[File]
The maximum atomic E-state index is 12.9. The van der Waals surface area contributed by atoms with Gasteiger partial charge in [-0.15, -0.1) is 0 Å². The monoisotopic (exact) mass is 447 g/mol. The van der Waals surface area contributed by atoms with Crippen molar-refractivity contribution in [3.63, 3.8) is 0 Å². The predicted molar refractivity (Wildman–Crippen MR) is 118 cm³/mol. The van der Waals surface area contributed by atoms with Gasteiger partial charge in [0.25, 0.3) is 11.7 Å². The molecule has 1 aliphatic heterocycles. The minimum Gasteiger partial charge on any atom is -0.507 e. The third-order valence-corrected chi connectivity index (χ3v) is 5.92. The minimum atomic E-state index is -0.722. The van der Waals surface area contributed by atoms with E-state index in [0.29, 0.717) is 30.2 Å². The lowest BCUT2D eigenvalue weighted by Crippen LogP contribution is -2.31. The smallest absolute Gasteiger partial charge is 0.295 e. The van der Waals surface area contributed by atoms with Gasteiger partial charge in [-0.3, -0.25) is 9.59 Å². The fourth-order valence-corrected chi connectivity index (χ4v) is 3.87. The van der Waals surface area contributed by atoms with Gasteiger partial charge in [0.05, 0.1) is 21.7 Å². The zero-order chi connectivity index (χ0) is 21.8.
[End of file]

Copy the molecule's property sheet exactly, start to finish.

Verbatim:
The maximum atomic E-state index is 12.9. The van der Waals surface area contributed by atoms with Gasteiger partial charge in [-0.15, -0.1) is 0 Å². The monoisotopic (exact) mass is 447 g/mol. The van der Waals surface area contributed by atoms with Crippen molar-refractivity contribution in [3.63, 3.8) is 0 Å². The predicted molar refractivity (Wildman–Crippen MR) is 118 cm³/mol. The van der Waals surface area contributed by atoms with Gasteiger partial charge in [0.25, 0.3) is 11.7 Å². The molecule has 1 aliphatic heterocycles. The minimum Gasteiger partial charge on any atom is -0.507 e. The third-order valence-corrected chi connectivity index (χ3v) is 5.92. The minimum atomic E-state index is -0.722. The van der Waals surface area contributed by atoms with E-state index in [0.29, 0.717) is 30.2 Å². The lowest BCUT2D eigenvalue weighted by Crippen LogP contribution is -2.31. The smallest absolute Gasteiger partial charge is 0.295 e. The van der Waals surface area contributed by atoms with Gasteiger partial charge in [-0.3, -0.25) is 9.59 Å². The fourth-order valence-corrected chi connectivity index (χ4v) is 3.87. The van der Waals surface area contributed by atoms with Gasteiger partial charge in [0.05, 0.1) is 21.7 Å². The zero-order chi connectivity index (χ0) is 21.8.